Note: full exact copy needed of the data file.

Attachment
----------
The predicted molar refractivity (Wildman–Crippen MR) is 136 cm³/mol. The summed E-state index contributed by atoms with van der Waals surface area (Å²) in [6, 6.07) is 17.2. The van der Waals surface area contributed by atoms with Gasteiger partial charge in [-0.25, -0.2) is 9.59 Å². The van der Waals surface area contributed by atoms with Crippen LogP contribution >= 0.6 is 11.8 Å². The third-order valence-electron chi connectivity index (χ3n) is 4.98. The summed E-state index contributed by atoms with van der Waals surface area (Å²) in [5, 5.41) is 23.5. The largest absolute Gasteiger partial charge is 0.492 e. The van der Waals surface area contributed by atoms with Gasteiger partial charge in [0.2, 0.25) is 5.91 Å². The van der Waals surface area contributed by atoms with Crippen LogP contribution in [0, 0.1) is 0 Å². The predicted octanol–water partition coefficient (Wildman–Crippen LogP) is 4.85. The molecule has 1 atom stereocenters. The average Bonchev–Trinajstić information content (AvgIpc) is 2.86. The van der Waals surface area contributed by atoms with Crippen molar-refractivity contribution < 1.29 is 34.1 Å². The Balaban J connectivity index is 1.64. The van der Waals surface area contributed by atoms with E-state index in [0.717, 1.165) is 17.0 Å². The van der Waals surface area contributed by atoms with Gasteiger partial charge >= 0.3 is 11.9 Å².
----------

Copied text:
The predicted molar refractivity (Wildman–Crippen MR) is 136 cm³/mol. The summed E-state index contributed by atoms with van der Waals surface area (Å²) in [6, 6.07) is 17.2. The van der Waals surface area contributed by atoms with Gasteiger partial charge in [-0.25, -0.2) is 9.59 Å². The van der Waals surface area contributed by atoms with Crippen LogP contribution >= 0.6 is 11.8 Å². The third-order valence-electron chi connectivity index (χ3n) is 4.98. The summed E-state index contributed by atoms with van der Waals surface area (Å²) in [5, 5.41) is 23.5. The largest absolute Gasteiger partial charge is 0.492 e. The van der Waals surface area contributed by atoms with Gasteiger partial charge in [0.2, 0.25) is 5.91 Å². The van der Waals surface area contributed by atoms with Crippen LogP contribution in [0, 0.1) is 0 Å². The predicted octanol–water partition coefficient (Wildman–Crippen LogP) is 4.85. The molecule has 1 atom stereocenters. The average Bonchev–Trinajstić information content (AvgIpc) is 2.86. The van der Waals surface area contributed by atoms with Crippen molar-refractivity contribution < 1.29 is 34.1 Å². The Balaban J connectivity index is 1.64. The van der Waals surface area contributed by atoms with E-state index in [0.717, 1.165) is 17.0 Å². The van der Waals surface area contributed by atoms with Gasteiger partial charge >= 0.3 is 11.9 Å².